Lewis Carroll Books

Easton Press Lewis Carroll books:
Alice's Adventures in Wonderland - 1977
Through The Looking Glass - 1995
Two volume set including
Alice's Adventures in Wonderland
Through The Looking Glass

Franklin Library Lewis Carroll books:
Alice's Adventures in Wonderland - 100 Greatest Books of All Time - 1975
Alice in Wonderland and other stories - Collected Stories of the World's Greatest Writers - 1983
Alice's Adventures In Wonderland - World's Best Loved Books - 1981
Alice's Adventures In Wonderland
Alice In Wonderland is a story for children by the English mathematician and author Charles Lutwidge Dodgson, written under the pen name Lewis Carroll, and published in 1865. The story was originally composed for Dobgson’s young friend Alice Liddell, the daughter of the dean of Christ Church, Henry George Liddell. On its publication, with illustrations by the English artist Sir John Tenniel, the work immediately became popular as a story for children; subsequently however, its ingenious mixtures of fantasy and realism and irony and absurdity made it almost equally appealing to adults. In 1871 Lewis Carroll wrote a sequel, Through the Looking Glass, which attained popularity equal to that of the earlier book. The two works are generally grouped together in the minds of their readers, and are frequently printed as a single volume.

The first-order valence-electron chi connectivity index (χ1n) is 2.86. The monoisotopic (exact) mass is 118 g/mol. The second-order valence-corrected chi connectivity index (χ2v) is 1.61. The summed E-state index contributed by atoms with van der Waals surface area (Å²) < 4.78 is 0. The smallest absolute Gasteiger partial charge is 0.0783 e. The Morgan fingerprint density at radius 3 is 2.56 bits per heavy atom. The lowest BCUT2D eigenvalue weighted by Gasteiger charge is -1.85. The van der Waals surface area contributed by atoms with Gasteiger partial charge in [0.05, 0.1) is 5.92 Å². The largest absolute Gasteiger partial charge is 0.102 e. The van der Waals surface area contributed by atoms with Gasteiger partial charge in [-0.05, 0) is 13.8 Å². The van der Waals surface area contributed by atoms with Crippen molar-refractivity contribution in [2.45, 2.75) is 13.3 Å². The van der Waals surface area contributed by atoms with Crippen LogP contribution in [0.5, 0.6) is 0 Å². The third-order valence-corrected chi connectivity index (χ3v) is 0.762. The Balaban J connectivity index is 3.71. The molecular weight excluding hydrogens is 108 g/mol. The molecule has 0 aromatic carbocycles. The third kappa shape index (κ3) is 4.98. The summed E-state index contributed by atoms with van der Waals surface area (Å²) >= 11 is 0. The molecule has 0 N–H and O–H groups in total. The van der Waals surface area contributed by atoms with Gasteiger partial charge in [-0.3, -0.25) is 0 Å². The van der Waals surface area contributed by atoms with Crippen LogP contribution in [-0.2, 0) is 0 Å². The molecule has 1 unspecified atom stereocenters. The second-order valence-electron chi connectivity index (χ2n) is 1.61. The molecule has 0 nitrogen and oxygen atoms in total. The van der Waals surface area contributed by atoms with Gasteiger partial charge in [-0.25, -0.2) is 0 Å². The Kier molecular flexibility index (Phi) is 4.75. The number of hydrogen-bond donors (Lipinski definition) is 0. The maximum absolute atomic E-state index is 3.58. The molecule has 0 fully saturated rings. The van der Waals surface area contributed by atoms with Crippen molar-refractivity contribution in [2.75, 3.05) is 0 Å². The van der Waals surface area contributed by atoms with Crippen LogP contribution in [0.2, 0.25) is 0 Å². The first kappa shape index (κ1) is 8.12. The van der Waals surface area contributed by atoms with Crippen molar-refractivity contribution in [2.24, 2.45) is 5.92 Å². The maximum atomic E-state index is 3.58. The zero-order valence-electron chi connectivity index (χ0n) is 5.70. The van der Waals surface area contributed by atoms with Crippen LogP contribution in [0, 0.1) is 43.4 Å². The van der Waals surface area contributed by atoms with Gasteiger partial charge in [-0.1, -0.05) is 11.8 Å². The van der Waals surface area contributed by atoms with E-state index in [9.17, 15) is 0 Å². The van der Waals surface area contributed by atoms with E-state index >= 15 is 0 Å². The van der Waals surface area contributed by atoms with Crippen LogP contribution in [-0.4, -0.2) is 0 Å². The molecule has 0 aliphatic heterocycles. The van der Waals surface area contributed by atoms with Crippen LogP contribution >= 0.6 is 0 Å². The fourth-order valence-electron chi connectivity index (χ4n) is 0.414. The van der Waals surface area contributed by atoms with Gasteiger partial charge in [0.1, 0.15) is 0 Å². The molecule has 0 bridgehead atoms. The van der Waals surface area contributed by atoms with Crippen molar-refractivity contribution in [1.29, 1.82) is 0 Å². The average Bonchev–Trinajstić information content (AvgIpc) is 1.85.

Each story in Alice In Wonderland is an account of a dream of Alice, a young English girl. In the first dream, told in Alice’s Adventures in Wonderland, she follows the white rabbit down a long hole into Wonderland. Here she meets with fantastic adventures at the hands, imaginatively drawn characters. Many of these characters have become familiar in everyday speech. The majority, including the March Hare, the Mad Hatter, the Cheshire Cat, and the Dodo, are taken from the animal world; others, such as the King, Queen, and the Knave of Hearts, are personifications of playing cards. In Through the Looking Glass Alice steps through a mirror in her parlor to enter Looking Glass House. She becomes a piece in a game of chess, in which all the chessmen are alive, and meets such famous characters as Humpty-Dumpty and Tweedledum and Tweedledee. This book contains the well known poems Jabberwocky and The Walrus and the Carpenter.
Through the Looking-Glass and What Alice Found There
In 1865, English author Charles Lutwidge Dodgson (1832-1898), aka Lewis Carroll, wrote a fantastical adventure story for the young daughters of a friend. The adventures of Alice-named for one of the little girls to whom the book was dedicated-who journeys down a rabbit hole and into a whimsical underworld realm instantly struck a chord with the British public, and then with readers around the world. In 1872, in reaction to the universal acclaim Alice's Adventures in Wonderland received, Dodgson published this sequel. Nothing is quite what it seems once Alice journeys through the looking-glass, and Dodgson's wit is infectious as he explores concepts of mirror imagery, time running backward, and strategies of chess-all wrapped up in the exploits of a spirited young girl who parries with the Red Queen, Tweedledee and Tweedledum, and other unlikely characters. In many ways, this sequel has had an even greater impact on today's pop culture than the first book.

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